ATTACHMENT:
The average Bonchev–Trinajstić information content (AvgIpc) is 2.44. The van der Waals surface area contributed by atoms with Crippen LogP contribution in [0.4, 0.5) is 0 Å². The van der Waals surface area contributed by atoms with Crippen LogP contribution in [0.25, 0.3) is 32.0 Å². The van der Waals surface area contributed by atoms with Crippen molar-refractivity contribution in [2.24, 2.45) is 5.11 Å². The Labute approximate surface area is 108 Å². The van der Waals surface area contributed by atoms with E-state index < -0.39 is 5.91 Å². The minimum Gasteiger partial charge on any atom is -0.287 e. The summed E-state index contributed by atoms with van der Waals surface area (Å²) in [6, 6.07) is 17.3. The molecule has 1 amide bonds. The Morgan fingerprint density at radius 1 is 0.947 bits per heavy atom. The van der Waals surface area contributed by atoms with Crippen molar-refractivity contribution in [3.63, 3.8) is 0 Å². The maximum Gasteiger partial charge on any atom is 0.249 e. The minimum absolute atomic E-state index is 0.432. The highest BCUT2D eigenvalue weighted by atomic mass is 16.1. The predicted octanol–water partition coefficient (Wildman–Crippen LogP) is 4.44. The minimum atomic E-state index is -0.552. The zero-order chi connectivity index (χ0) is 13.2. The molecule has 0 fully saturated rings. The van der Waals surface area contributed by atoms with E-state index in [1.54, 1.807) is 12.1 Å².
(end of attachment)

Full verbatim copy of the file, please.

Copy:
The average Bonchev–Trinajstić information content (AvgIpc) is 2.44. The van der Waals surface area contributed by atoms with Crippen LogP contribution in [0.4, 0.5) is 0 Å². The van der Waals surface area contributed by atoms with Crippen LogP contribution in [0.25, 0.3) is 32.0 Å². The van der Waals surface area contributed by atoms with Crippen molar-refractivity contribution in [2.24, 2.45) is 5.11 Å². The Labute approximate surface area is 108 Å². The van der Waals surface area contributed by atoms with E-state index < -0.39 is 5.91 Å². The minimum Gasteiger partial charge on any atom is -0.287 e. The summed E-state index contributed by atoms with van der Waals surface area (Å²) in [6, 6.07) is 17.3. The molecule has 1 amide bonds. The Morgan fingerprint density at radius 1 is 0.947 bits per heavy atom. The van der Waals surface area contributed by atoms with Crippen molar-refractivity contribution in [3.63, 3.8) is 0 Å². The maximum Gasteiger partial charge on any atom is 0.249 e. The minimum absolute atomic E-state index is 0.432. The highest BCUT2D eigenvalue weighted by atomic mass is 16.1. The predicted octanol–water partition coefficient (Wildman–Crippen LogP) is 4.44. The minimum atomic E-state index is -0.552. The zero-order chi connectivity index (χ0) is 13.2. The molecule has 0 fully saturated rings. The van der Waals surface area contributed by atoms with E-state index in [1.54, 1.807) is 12.1 Å².